IN the prologue to his novel Green hills of Africa, Ernest Hemingway states, “The author has attempted to write an absolutely true book.” 80 years after its first publication, the International Colloquium bearing his name is once again attempting to generate a greater and more profound understanding of this important author of U.S. and global literature.
No less than 15 editions of the Colloquium have taken place in Havana, always with the participation of academics from various countries - obviously noteworthy among which are those from the U.S. - who discuss topics related to the life and work of Hemingway and the perseveration of his legacy.
According to comments made by Ada Rosa Alfonso, president of the organizing committee and director the Finca Vigía museum, in a recently held press conference; this encounter, which will take place from June 18-21, will be no exception.
Alfonso noted that the site of the Colloquium will be the Palacio O’Farrill (a typical example of 19th century neo-classical Havana architecture, located on the streets Cuba and Chacón in the city’s colonial center, (reportedly the former residence of one of the most affluent families of the period), and highlighted some of the important presentations taking place.
For example, Alfonso herself and Mary Jo Adams, executive director of the Finca Vigía Foundation, from the U.S., have been working on the theme A joint effort to preserve Hemingway’s legacy in Cuba; and Professor Hideo Yanagisawa, from the University of Meijo, Japan, will discuss the Digital Archives Project on notes in the collection of Ernest Hemingway books at the Finca Vigia, Cuba.
Among other topics to be addressed in the Colloquium will be Jace Gatzemeyer from the Pennsylvania State University’s dissertation, In search of “the real thing”: A reassessment of “Hemingway’s style;” while Russell Reising, professor of American Literature and Culture from the University of Toledo, Ohio, will present The ethics of sporting life in the novel The sun also risesby Ernest Hemingway.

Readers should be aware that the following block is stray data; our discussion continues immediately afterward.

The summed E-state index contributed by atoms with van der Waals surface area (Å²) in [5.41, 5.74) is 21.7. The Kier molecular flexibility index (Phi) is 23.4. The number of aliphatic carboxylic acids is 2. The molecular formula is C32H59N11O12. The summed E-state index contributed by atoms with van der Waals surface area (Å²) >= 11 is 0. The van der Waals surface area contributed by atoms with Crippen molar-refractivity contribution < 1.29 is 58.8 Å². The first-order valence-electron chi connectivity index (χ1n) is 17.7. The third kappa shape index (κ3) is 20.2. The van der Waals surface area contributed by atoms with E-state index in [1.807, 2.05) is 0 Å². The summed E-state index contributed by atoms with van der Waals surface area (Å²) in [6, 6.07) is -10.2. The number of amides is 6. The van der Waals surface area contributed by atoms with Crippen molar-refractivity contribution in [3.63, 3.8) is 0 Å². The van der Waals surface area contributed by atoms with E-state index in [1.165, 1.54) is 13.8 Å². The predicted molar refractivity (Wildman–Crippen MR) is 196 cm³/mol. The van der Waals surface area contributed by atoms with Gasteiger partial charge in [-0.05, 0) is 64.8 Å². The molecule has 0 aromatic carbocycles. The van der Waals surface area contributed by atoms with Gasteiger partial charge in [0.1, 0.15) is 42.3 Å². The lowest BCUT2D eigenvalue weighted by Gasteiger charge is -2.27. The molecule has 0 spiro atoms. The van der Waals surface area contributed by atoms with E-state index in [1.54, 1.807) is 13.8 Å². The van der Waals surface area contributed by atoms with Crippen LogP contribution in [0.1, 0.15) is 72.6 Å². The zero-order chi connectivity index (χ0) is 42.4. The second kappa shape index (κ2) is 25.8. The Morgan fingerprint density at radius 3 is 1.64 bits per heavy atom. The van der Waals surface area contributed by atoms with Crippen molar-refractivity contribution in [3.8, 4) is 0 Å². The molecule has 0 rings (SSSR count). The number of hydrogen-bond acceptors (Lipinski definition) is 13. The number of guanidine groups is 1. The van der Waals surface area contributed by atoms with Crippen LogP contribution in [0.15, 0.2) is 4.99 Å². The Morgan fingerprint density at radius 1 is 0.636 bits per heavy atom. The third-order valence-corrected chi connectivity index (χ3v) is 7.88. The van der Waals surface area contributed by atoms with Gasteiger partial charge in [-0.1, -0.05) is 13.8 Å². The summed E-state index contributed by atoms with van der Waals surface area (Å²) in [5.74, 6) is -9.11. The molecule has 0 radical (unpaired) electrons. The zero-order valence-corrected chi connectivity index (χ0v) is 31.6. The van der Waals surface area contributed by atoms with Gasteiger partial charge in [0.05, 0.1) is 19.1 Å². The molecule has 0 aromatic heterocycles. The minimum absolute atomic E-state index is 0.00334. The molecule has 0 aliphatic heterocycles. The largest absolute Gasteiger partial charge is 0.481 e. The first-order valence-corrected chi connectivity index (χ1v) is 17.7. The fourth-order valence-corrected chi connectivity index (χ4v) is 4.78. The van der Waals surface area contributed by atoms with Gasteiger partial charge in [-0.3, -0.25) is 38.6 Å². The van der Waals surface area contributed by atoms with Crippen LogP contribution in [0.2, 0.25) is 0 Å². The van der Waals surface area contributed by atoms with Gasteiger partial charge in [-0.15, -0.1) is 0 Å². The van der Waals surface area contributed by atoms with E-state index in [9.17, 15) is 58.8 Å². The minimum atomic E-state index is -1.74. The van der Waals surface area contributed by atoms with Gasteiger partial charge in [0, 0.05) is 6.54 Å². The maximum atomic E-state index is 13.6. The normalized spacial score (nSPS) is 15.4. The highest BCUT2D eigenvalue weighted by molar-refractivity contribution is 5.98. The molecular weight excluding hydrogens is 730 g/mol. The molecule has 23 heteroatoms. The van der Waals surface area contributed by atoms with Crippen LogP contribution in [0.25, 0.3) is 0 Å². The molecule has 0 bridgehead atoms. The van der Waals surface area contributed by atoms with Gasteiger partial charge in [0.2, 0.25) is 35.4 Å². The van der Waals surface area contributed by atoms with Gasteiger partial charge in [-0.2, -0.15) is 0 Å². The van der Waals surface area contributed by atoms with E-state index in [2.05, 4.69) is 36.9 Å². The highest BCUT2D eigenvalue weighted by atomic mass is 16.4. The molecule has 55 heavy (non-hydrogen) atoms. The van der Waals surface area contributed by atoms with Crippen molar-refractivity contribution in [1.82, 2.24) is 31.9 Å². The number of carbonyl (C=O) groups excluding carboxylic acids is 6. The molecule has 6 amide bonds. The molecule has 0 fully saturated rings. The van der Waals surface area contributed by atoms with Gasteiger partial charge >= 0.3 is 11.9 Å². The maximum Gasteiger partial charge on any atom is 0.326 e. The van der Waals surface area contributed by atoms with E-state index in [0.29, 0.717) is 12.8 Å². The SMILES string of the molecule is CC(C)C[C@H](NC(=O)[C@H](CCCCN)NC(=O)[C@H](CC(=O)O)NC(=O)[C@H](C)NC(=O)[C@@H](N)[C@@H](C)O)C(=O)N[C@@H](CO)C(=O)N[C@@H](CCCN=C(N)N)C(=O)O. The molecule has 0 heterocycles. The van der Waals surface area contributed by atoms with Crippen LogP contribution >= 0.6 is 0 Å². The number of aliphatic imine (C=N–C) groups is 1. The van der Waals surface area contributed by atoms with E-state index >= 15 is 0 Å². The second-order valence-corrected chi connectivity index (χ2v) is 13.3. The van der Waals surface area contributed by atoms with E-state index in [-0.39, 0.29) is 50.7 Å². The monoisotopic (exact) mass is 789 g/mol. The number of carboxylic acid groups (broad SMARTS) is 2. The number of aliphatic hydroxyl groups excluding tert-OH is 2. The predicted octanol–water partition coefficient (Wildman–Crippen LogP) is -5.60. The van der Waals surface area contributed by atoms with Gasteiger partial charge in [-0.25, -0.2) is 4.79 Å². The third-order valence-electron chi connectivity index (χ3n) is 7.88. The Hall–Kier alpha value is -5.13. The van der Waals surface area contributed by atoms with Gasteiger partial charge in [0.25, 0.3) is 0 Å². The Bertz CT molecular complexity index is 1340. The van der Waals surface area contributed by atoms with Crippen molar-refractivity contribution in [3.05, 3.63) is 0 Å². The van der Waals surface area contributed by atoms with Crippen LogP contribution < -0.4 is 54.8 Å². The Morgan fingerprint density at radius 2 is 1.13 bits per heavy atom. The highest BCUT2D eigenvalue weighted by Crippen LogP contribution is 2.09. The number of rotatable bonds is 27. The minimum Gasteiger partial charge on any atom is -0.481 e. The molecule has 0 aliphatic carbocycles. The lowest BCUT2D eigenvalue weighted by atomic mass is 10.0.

The Colloquium will also be the perfect moment to launch two new books; El último león by Professor Ricardo Koon and Hemingway: ese desconocido by Enrique Cirules.
Furthermore, commemorated during the event will be the 80th anniversary of the publication of Green hills of Africa - a text noteworthy for the richness of its descriptions - and the 90 years since the publication of his first book, a volume of short stories entitled In our time.
Both texts will be discussed by Jorge Santos (The sweet enchantment of the Green hills of Africa) and Krista Quesenberry, from Pennsylvania State University (In Our Time), respectively.
As part of the Colloquium program, participants will of course tour the Finca Vigía; other sites around Havana linked to author’s stay on the island, among them the Floridita bar and restaurant, which boasts a famous life-size bronze statue of Hemingway by sculptor José Villa Soberón; and the fishing village of Cojimar, where he docked his yacht El Pilar, and in whose main square stands a bust of the author by sculptor Fernando Boada, made of pieces of bronze collected by local fishermen.
Havana was a special place for Ernest Hemingway. He wrote one of his most famous novels - The old man and the sea - winner of the 1953 Pulitzer Prize and 1954 Nobel Prize for Literature - at the Finca Vigía located in the capital’s San Francisco de Paula neighborhood. He also wrote a large part of For whom the bell tolls in the Ambos Mundos hotel in the Havana’s historic center.
The 15th International Colloquium is another step toward discovering an “absolutely true” Ernest Hemingway.